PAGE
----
Communications and media specialist, Herberger Institute for Design and the Arts


ASU's Night of the Open Door festival expands to 4 campuses

February 10, 2014

Arizona State University’s largest and most successful open-house event of the year – Night of the Open Door – expands to four campuses, with even more to experience, beginning Feb. 21.

With medieval swords and state-of-the-art video technology raised high, and the opportunity to engineer a rollercoaster car or see how bacteria power a car at visitors' and future students’ finger tips, Night of the Open Door events include:  ASU scientist talks with Night of the Open Door visitor about wind energy Download Full Image

• Night of the Open Door, Polytechnic campus, 5-8 p.m., Feb. 21
• Night of the Open Door, Tempe campus, 4-9 p.m., March 1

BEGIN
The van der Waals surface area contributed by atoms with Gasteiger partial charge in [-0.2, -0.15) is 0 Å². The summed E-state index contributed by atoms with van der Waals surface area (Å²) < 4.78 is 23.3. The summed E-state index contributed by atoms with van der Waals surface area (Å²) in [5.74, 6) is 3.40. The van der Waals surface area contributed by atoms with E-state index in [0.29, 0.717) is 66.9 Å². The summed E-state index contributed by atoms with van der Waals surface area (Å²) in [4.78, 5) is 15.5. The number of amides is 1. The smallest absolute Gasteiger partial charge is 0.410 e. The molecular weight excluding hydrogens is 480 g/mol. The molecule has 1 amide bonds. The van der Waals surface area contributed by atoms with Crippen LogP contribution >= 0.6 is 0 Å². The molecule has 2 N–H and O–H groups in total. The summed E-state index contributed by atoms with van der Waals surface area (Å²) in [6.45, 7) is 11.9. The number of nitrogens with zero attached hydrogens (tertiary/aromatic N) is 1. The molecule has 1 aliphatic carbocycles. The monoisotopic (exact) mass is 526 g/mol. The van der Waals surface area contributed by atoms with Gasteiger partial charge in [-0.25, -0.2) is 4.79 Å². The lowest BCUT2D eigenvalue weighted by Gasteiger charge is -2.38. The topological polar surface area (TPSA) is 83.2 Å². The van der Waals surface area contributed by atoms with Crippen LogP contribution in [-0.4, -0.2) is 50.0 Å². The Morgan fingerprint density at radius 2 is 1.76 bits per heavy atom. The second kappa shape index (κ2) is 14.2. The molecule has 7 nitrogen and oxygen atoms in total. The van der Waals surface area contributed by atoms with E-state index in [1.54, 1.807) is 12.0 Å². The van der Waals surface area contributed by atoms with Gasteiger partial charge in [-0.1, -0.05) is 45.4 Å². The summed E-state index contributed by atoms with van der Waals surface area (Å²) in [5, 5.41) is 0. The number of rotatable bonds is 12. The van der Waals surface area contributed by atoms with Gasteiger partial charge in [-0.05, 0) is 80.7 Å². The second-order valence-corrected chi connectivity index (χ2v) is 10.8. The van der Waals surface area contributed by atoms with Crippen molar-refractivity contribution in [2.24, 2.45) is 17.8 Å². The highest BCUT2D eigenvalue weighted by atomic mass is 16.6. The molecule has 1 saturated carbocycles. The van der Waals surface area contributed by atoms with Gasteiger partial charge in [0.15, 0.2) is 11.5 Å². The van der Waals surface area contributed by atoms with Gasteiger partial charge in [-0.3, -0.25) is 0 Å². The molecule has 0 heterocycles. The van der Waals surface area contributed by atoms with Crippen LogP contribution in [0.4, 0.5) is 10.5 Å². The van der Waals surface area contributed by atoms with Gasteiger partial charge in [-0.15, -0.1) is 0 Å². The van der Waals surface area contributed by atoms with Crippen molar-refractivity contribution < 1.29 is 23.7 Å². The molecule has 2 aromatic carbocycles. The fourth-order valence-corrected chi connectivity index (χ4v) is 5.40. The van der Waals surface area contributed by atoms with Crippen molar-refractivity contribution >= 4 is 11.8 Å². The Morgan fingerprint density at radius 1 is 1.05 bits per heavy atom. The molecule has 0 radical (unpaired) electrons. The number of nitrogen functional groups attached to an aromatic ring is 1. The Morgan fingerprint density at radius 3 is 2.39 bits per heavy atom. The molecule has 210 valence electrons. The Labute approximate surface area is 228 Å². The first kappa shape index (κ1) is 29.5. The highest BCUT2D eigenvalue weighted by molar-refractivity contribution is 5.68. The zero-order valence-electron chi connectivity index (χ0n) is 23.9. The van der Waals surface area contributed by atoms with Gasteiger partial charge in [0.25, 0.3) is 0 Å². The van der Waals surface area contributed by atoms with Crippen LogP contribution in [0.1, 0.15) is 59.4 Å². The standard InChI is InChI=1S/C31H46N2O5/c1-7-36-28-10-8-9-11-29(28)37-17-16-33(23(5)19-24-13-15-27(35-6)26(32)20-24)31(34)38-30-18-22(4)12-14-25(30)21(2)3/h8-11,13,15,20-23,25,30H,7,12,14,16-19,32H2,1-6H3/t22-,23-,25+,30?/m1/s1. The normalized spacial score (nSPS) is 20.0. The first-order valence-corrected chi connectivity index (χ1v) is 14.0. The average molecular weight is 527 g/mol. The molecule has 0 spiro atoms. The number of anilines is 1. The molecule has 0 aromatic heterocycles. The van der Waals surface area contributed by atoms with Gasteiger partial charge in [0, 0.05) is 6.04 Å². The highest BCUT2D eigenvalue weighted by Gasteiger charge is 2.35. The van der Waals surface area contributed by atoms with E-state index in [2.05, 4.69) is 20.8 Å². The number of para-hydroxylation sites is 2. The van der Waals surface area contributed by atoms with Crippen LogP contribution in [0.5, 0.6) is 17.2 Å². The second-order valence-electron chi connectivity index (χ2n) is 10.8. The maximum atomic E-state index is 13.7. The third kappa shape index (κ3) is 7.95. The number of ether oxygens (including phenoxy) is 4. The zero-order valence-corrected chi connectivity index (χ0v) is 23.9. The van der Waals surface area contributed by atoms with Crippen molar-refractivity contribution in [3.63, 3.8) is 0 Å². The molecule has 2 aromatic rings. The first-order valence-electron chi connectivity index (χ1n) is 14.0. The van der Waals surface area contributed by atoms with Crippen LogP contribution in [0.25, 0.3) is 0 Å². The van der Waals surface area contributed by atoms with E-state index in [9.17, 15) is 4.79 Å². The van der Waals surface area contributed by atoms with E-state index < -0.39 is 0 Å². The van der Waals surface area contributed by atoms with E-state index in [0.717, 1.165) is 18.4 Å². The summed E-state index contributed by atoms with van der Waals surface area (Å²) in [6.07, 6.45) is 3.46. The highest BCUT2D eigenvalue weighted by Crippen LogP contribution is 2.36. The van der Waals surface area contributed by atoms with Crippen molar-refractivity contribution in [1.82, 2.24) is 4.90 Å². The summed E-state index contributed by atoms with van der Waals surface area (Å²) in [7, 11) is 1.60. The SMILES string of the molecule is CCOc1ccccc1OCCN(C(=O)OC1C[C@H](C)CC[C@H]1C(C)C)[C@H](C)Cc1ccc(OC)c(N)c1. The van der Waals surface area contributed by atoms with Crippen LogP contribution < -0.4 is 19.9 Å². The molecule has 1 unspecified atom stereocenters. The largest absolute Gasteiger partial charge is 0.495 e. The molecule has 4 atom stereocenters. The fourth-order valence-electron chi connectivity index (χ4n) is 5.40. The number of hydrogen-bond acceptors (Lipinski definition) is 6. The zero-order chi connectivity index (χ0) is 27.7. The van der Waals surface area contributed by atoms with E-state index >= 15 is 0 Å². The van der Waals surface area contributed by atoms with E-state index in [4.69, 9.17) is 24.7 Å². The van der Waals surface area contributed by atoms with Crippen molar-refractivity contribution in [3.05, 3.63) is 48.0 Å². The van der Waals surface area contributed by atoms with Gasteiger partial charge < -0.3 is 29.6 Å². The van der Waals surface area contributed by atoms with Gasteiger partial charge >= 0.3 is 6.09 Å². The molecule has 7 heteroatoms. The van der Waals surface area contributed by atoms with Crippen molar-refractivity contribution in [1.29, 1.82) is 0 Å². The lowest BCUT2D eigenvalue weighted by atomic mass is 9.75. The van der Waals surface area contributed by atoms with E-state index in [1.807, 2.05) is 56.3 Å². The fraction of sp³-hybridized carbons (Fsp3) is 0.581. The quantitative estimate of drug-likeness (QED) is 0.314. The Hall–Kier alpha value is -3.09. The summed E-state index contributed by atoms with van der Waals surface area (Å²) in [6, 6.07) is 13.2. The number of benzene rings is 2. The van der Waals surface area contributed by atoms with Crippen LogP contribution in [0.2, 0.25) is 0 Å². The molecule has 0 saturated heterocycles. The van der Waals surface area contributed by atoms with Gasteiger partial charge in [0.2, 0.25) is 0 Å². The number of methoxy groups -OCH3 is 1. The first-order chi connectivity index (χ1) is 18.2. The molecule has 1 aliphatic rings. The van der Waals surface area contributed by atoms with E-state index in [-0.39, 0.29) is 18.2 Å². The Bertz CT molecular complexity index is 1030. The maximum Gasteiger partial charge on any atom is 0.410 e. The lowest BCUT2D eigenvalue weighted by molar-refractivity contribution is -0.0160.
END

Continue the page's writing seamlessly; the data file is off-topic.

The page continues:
• Open Door @ Downtown Phoenix, noon-4 p.m., March 1
• Open Door @ West,  11 a.m.-2 p.m., April 5

One of the most popular signature events of the AZSciTech Festival, Night of the Open Door will enable visitors to explore the Tempe, Polytechnic, Downtown Phoenix and West campuses, and participate in more than 100 events, multicultural performances and hands-on activities celebrating the sciences, culture, engineering, humanities and the arts. 

“You can see demos of blood spatter patterns and forensics through 'Science Behind The Crime Scene' at West, roll out Ancient Greek pottery or engineer solar cells in Tempe and record your own broadcast in downtown Phoenix,” said Anna Wales, special event manager for the College of Liberal Arts and Sciences. “And if you bring a flashlight, K-12 fun comes alive at ASU’s Polytechnic campus.”

On the Tempe campus alone, more than 1,000 students, staff, faculty (and zombie scholars) host language lessons and science and engineering activities. In addition to the new Herberger Institute Showcase featuring dance, music, theater and art, there are math games, space microbes, slam poetry, extreme weather, glassblowers, robotics, hula dancers and meteors – literally something for everyone.